|Title:||Effect of preprocurement ventilation on lungs donated after cardiac death in a canine lung transplantation model.|
|Author's alias:||阪本, 仁|
donation after cardiac death
|Publisher:||Lippincott Williams & Wilkins, Inc.|
|Abstract:||[Background.] One method of countering chronic lung donor shortages is the practice of donation after cardiac death (DCD). However, this technique inevitably leads to pulmonary dysfunction related to warm ischemia. One promising method of alleviating this problem is ventilation. However, it can rarely be initiated from the onset of cardiac arrest, particularly in uncontrolled DCD donors. We investigated the protective effect of the last 60 min of ventilation during a 240-min warm ischemic time. [Methods.] We rendered donor dogs cardiac dead and left them at room temperature. Six dogs received ventilation with 100% oxygen for 60 min starting at 180 min after cardiac arrest (ventilation group). Eight dogs received no ventilation. Lungs were harvested 240 min after cardiac arrest, then transplanted into recipient dogs. At 60 min after reperfusion, the right pulmonary artery was ligated, and the function of the left transplanted lung was evaluated. [Results.] In the ventilation group, all six animals survived for 240 min after reperfusion, whereas in the nonventilation group, only four of eight survived. The ventilation group demonstrated significantly better pulmonary oxygenation, shunt fraction, and wet-to-dry weight ratio. Furthermore, the ventilation group revealed significantly higher levels of high-energy phosphates in the lung tissues, fewer apoptotic cells, lower levels of tumor necrosis factor-α and interleukin-8 messenger RNA in the lung tissues, and lower levels of interleukin-6 messenger RNA in the serum. [Conclusion.] Our results suggest that ventilation during the late phase of the preprocurement period may ameliorate ischemia-reperfusion injury in DCD donors.|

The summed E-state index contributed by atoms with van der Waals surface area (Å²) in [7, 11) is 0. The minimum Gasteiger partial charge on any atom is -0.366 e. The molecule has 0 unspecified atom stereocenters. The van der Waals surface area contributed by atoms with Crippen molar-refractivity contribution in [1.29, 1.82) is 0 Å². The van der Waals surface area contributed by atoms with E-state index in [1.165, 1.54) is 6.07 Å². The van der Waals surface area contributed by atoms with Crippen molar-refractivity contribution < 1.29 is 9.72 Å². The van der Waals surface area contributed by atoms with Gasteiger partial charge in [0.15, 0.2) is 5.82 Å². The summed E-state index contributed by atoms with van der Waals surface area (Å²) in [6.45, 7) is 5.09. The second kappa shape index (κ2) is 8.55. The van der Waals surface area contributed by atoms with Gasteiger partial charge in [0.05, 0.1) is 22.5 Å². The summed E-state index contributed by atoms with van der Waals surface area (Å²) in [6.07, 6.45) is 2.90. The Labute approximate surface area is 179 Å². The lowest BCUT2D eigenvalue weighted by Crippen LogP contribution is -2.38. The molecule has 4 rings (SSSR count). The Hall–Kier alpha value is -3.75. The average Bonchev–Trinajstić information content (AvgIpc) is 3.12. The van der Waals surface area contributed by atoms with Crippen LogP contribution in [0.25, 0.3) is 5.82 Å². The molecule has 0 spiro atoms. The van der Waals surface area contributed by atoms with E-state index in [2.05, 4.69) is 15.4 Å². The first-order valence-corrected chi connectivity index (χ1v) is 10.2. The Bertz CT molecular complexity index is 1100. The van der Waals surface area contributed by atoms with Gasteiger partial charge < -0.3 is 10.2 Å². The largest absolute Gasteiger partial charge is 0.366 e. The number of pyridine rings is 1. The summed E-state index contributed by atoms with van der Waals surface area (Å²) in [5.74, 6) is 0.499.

|Rights:||© 2011 Lippincott Williams & Wilkins, Inc.|
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|Appears in Collections:||Journal Articles |
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